According to the IMF, the agreement with Sri Lanka is progressing | Business and Economy News

The IMF has said Sri Lanka must reduce its existing debt to “sustainable” levels before it can receive aid.

The International Monetary Fund reported constructive talks with Sri Lankan officials, raising hopes it could soon grant preliminary approval to a credit facility to ease a crisis in which the country is struggling to pay for its imports.

“Discussions will continue virtually with a view to reaching a staff-level agreement on the EFF agreement in the short term,” the IMF said, referring to the credit agreement, called the Extended Financing Facility. Thursday’s IMF statement followed June 20-30 meetings in Colombo.

A staff-level agreement must precede final approval by the IMF’s board, but so is cooperation from Sri Lanka’s creditors, which is not expected to come quickly.

The Washington-based lender said Sri Lanka needed to reduce its existing debt to “sustainable” levels before it could receive aid.

“Because public debt is assessed as unsustainable, Executive Board approval would require adequate financing assurances from Sri Lanka’s creditors that debt sustainability will be restored,” the IMF said.

Analysts say debt restructuring would be a protracted process, even after the IMF staff-level agreement.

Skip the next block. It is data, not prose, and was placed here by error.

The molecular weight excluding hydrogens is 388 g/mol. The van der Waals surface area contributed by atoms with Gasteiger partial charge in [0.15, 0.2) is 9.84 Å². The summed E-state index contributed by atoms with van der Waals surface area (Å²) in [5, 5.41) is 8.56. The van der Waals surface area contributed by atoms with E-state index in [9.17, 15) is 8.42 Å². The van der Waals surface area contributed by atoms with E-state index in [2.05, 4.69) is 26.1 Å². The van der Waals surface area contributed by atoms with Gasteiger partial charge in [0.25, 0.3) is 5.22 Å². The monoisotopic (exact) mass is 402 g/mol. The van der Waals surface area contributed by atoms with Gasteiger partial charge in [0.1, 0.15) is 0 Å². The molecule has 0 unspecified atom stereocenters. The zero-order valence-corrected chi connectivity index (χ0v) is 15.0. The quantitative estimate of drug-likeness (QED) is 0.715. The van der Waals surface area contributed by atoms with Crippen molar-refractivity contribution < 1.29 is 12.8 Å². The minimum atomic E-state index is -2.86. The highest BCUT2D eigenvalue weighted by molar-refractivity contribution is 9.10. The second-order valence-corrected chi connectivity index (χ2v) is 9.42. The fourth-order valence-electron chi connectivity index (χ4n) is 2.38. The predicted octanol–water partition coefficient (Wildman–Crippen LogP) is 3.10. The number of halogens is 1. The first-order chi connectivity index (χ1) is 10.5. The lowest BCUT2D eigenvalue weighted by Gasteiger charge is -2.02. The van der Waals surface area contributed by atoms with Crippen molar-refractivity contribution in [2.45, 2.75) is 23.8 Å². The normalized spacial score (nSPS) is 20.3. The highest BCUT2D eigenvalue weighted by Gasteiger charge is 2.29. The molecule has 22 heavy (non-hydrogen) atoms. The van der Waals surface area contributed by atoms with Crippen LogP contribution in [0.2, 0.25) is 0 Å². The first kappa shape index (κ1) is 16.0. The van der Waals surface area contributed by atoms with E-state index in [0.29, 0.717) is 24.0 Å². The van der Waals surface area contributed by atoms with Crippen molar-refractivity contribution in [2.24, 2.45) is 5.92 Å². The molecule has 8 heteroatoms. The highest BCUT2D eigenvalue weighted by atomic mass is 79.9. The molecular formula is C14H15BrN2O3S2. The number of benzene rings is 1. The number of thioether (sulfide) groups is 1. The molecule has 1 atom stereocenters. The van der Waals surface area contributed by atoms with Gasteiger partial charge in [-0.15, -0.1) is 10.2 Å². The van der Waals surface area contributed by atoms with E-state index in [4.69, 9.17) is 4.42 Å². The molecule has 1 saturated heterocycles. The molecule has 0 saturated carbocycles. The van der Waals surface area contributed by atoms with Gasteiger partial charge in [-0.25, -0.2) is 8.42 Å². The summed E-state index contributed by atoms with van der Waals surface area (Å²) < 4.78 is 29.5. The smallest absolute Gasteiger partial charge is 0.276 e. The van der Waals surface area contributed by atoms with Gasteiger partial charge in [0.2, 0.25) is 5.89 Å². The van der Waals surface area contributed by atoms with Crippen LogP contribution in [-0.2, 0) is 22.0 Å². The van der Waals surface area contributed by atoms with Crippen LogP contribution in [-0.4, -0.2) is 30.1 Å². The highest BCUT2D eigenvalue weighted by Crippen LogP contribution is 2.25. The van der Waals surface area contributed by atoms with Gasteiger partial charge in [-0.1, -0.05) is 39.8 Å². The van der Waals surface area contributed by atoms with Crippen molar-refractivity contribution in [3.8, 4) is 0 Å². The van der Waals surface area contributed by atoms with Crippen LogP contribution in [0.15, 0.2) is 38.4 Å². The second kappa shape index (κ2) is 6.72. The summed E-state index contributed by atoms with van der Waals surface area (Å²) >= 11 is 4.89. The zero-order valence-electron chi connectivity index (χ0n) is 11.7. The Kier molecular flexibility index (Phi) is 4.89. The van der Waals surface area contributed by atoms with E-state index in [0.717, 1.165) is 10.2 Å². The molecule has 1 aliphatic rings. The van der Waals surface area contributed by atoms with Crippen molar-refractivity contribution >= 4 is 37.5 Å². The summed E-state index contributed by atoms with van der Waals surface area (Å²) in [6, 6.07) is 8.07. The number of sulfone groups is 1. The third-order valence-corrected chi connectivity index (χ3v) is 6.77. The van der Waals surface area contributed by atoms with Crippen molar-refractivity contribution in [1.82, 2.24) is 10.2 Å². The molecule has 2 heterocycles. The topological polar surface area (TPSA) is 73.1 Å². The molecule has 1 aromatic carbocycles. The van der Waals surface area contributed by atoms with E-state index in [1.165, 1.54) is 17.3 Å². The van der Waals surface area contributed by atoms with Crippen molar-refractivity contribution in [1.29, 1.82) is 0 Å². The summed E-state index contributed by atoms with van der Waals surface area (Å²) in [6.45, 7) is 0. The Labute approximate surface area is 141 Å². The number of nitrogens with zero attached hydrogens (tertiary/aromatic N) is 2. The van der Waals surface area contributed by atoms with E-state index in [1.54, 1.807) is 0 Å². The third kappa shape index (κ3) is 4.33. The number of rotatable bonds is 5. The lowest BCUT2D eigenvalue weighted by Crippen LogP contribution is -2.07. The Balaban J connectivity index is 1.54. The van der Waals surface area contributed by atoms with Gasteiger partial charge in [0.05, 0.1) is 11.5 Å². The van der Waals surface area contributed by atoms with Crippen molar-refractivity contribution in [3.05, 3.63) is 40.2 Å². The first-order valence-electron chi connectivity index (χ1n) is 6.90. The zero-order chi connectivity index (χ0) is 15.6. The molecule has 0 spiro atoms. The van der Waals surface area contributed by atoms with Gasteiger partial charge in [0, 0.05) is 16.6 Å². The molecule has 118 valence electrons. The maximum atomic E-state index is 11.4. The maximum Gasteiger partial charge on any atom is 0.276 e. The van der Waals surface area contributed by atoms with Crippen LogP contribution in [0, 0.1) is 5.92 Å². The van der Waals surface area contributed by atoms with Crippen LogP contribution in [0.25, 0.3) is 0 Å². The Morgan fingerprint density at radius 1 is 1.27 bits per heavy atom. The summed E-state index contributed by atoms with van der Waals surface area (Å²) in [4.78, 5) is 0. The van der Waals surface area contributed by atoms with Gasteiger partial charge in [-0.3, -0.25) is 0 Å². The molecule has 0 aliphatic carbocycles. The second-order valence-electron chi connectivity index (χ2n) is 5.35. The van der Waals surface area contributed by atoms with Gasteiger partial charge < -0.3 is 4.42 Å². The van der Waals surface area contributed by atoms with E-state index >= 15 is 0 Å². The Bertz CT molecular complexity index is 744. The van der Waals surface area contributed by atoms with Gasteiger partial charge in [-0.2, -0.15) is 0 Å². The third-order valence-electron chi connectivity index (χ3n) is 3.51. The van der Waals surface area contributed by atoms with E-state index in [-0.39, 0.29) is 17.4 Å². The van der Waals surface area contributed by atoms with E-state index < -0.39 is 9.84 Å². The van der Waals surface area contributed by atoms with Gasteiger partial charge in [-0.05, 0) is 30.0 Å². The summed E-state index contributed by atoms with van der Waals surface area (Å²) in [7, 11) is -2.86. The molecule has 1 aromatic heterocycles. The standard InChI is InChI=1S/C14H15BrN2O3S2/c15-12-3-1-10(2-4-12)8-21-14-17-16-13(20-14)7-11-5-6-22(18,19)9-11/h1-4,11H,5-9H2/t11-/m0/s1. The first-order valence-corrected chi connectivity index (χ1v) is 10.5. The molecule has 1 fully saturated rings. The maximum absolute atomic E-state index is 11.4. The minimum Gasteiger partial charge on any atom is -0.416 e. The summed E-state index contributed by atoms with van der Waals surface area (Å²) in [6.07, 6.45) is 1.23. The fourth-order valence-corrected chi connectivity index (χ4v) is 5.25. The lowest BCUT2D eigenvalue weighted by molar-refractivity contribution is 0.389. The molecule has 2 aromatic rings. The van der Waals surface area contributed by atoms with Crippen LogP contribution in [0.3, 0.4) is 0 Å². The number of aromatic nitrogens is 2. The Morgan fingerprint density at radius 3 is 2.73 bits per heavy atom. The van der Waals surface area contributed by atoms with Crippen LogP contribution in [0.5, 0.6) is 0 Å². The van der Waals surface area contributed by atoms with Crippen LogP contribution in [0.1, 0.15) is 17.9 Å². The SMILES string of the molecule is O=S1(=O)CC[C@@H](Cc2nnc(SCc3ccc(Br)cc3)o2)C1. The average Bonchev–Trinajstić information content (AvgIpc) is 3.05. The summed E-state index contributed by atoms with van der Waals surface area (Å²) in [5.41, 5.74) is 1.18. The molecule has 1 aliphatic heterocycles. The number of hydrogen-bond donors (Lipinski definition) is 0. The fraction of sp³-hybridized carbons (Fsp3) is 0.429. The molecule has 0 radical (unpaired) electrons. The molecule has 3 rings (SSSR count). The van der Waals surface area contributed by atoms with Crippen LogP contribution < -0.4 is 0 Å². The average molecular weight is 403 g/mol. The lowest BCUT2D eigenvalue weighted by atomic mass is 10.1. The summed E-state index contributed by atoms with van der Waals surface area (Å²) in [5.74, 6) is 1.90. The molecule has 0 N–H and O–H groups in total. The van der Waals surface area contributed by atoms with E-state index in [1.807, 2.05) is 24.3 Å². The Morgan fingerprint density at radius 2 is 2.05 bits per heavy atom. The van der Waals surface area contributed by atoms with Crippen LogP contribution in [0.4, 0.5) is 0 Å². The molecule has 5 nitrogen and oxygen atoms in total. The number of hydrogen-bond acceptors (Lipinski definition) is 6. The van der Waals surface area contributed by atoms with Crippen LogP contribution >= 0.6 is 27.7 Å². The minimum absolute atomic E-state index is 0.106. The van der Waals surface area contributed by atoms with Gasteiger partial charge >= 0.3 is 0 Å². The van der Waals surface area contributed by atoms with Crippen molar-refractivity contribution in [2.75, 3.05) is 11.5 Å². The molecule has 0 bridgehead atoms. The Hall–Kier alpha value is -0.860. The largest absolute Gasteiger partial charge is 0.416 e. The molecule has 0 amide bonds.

The financial crisis is the worst in decades for the island of 22 million, which has defaulted on some of its foreign debt and needs at least $6 billion in the coming months to stabilize country’s finances, devastated by years of political missteps and the COVID-19 pandemic.

With little money available for imports, the country has dangerously low fuel reserves. The government on Tuesday limited allocations to essential services, such as trains, buses and the health sector, for two weeks.

The IMF said the high budget deficit must be reduced while providing adequate protection for the poor and vulnerable. Revenues were low and deep tax reforms were urgently needed to achieve these goals.

“The statement indicates that a staff-level agreement will come very soon and could encourage bilateral and multilateral lenders to view Sri Lanka positively,” said Udeeshan Jonas, chief strategist at equity research firm CAL. .

“IMF support will help Sri Lanka secure commitments from creditors. The government has made a lot of progress on things that are generally supposed to be supportive of an IMF staff-level deal,” he added.

Colombo has taken steps to raise taxes, put state assets up for sale, and pledged to cut spending to the “bare bones”.

The IMF said other challenges ahead included containing rising inflation, responding to severe pressures on the balance of payments, reducing the country’s vulnerability to corruption and implementing reforms. conducive to growth.

Lynn A. Saleh